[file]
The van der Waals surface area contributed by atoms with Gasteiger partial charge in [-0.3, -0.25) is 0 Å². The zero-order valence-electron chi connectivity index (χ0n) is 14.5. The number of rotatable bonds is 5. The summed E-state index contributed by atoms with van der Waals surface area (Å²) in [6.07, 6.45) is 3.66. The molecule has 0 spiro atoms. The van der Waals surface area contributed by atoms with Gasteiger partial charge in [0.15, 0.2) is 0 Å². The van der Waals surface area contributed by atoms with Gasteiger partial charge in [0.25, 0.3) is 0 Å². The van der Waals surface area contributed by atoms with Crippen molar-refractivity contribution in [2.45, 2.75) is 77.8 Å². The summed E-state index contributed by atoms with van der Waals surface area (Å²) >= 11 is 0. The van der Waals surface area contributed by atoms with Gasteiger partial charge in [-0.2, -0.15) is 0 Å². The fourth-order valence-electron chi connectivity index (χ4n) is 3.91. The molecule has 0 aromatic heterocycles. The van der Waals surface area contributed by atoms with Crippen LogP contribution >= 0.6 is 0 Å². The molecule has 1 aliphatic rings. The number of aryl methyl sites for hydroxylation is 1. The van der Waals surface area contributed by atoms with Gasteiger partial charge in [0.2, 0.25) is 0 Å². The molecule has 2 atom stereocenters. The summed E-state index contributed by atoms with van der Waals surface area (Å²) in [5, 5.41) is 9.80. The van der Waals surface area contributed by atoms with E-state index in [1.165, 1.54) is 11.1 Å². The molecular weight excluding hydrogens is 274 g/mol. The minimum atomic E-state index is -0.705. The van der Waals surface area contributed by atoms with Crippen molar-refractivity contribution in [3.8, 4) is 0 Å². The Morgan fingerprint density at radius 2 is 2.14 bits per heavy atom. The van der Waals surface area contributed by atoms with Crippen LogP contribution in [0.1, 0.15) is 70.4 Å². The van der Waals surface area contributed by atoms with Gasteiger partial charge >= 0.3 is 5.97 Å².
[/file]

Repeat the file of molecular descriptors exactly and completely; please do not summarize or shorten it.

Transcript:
The van der Waals surface area contributed by atoms with Gasteiger partial charge in [-0.3, -0.25) is 0 Å². The zero-order valence-electron chi connectivity index (χ0n) is 14.5. The number of rotatable bonds is 5. The summed E-state index contributed by atoms with van der Waals surface area (Å²) in [6.07, 6.45) is 3.66. The molecule has 0 spiro atoms. The van der Waals surface area contributed by atoms with Gasteiger partial charge in [0.15, 0.2) is 0 Å². The van der Waals surface area contributed by atoms with Gasteiger partial charge in [0.25, 0.3) is 0 Å². The van der Waals surface area contributed by atoms with Crippen molar-refractivity contribution in [2.45, 2.75) is 77.8 Å². The summed E-state index contributed by atoms with van der Waals surface area (Å²) >= 11 is 0. The van der Waals surface area contributed by atoms with Gasteiger partial charge in [-0.2, -0.15) is 0 Å². The fourth-order valence-electron chi connectivity index (χ4n) is 3.91. The molecule has 0 aromatic heterocycles. The van der Waals surface area contributed by atoms with Crippen LogP contribution >= 0.6 is 0 Å². The molecule has 1 aliphatic rings. The number of aryl methyl sites for hydroxylation is 1. The van der Waals surface area contributed by atoms with Gasteiger partial charge in [0.2, 0.25) is 0 Å². The molecule has 2 atom stereocenters. The summed E-state index contributed by atoms with van der Waals surface area (Å²) in [5, 5.41) is 9.80. The van der Waals surface area contributed by atoms with E-state index in [1.165, 1.54) is 11.1 Å². The molecular weight excluding hydrogens is 274 g/mol. The minimum atomic E-state index is -0.705. The van der Waals surface area contributed by atoms with Crippen molar-refractivity contribution in [3.8, 4) is 0 Å². The Morgan fingerprint density at radius 2 is 2.14 bits per heavy atom. The van der Waals surface area contributed by atoms with Crippen LogP contribution in [0.1, 0.15) is 70.4 Å². The van der Waals surface area contributed by atoms with Gasteiger partial charge >= 0.3 is 5.97 Å².